The other key point made above is that you need to make sure that there is not a diagnosis of IBD or cancer.  
10 Comments
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Avatar_n_tn
No good news, I'm afraid.  Basically, a perianal fistula represents anorectal disorders that arise from obstruction of anal crypts (keep the anus lubricated).  Normally each person has 4-10 crypts (glands) in the anus and any number of them can become obstructed.  The obstruction commonly results in an abscess containing bacteria.  These are usually spontaneous events rather than caused due to a long-term buildup or growth of an obstruction.  The treatment is to drain them.  A rectal finger exam tests to see if there are any "hard"  spots in the anus that may represent an obstruction that may need to be drained.  Since treatment for this condition is drainage, and you are draining, there is nothing that can be done except to watch for any glands that may become blocked while the draining ones are healing.  Sometimes an antibiotic is given to kill off any bacteria but otherwise one must just wait until the body heals itself.  You can get an ultrasound of the anus done to check out the condition (and number) of the anal glands that are draining, or you can take a sample of the drainage and have the lab see if it can identify the bacteria for the correct antibacterial.  Healing time is hard to measure since it depends on how many crypts are draining or blocked and what your overall health condition is.  With Crohns, it is most difficult to determine. Eventually the glands will heal and the problem will go away on it's own.  That's the bad news, the really bad news is that it can re-occur.  sorry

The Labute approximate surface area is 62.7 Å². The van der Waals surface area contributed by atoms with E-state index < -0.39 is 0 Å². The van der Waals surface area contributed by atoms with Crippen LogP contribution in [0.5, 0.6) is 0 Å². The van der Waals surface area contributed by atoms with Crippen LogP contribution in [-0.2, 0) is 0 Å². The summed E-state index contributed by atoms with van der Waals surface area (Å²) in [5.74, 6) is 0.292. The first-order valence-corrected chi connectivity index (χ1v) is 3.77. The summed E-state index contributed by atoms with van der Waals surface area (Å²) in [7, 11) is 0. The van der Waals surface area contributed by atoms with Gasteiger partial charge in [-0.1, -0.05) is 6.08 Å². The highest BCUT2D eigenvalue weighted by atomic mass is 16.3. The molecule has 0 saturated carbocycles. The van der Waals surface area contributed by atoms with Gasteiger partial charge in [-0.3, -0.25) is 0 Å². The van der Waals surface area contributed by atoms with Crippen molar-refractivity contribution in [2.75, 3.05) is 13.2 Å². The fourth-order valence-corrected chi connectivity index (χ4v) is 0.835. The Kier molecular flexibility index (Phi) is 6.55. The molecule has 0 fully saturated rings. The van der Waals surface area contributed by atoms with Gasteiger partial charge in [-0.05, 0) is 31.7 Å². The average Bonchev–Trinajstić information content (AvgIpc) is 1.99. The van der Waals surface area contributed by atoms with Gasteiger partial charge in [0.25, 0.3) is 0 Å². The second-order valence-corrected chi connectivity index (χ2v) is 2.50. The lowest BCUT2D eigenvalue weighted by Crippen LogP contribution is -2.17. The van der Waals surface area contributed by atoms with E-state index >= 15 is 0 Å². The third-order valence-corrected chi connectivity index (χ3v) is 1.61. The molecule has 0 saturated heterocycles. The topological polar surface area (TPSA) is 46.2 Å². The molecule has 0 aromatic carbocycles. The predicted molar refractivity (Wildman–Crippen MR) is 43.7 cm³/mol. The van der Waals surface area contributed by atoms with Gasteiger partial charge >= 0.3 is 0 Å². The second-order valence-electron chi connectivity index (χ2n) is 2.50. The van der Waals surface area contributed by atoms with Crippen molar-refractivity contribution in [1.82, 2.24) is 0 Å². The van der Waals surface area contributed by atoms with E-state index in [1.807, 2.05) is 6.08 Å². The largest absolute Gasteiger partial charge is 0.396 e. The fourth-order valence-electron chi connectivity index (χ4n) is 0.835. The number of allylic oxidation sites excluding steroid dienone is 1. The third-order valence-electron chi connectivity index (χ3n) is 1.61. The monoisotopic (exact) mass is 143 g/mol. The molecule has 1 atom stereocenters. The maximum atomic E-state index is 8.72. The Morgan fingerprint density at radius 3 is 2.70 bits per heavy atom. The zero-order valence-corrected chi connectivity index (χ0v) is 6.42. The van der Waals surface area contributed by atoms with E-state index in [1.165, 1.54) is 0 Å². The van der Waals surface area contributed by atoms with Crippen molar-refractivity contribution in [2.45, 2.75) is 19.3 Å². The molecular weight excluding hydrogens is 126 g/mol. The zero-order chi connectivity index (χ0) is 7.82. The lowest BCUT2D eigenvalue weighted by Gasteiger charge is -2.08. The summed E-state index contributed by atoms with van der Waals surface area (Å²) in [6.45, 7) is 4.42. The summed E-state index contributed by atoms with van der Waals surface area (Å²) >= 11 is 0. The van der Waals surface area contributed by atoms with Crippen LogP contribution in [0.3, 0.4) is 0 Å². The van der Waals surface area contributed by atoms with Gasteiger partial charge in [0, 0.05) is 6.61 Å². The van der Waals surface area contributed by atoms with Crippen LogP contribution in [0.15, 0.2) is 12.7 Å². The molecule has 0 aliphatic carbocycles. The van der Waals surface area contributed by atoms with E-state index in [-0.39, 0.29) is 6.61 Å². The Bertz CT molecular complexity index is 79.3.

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Avatar_n_tn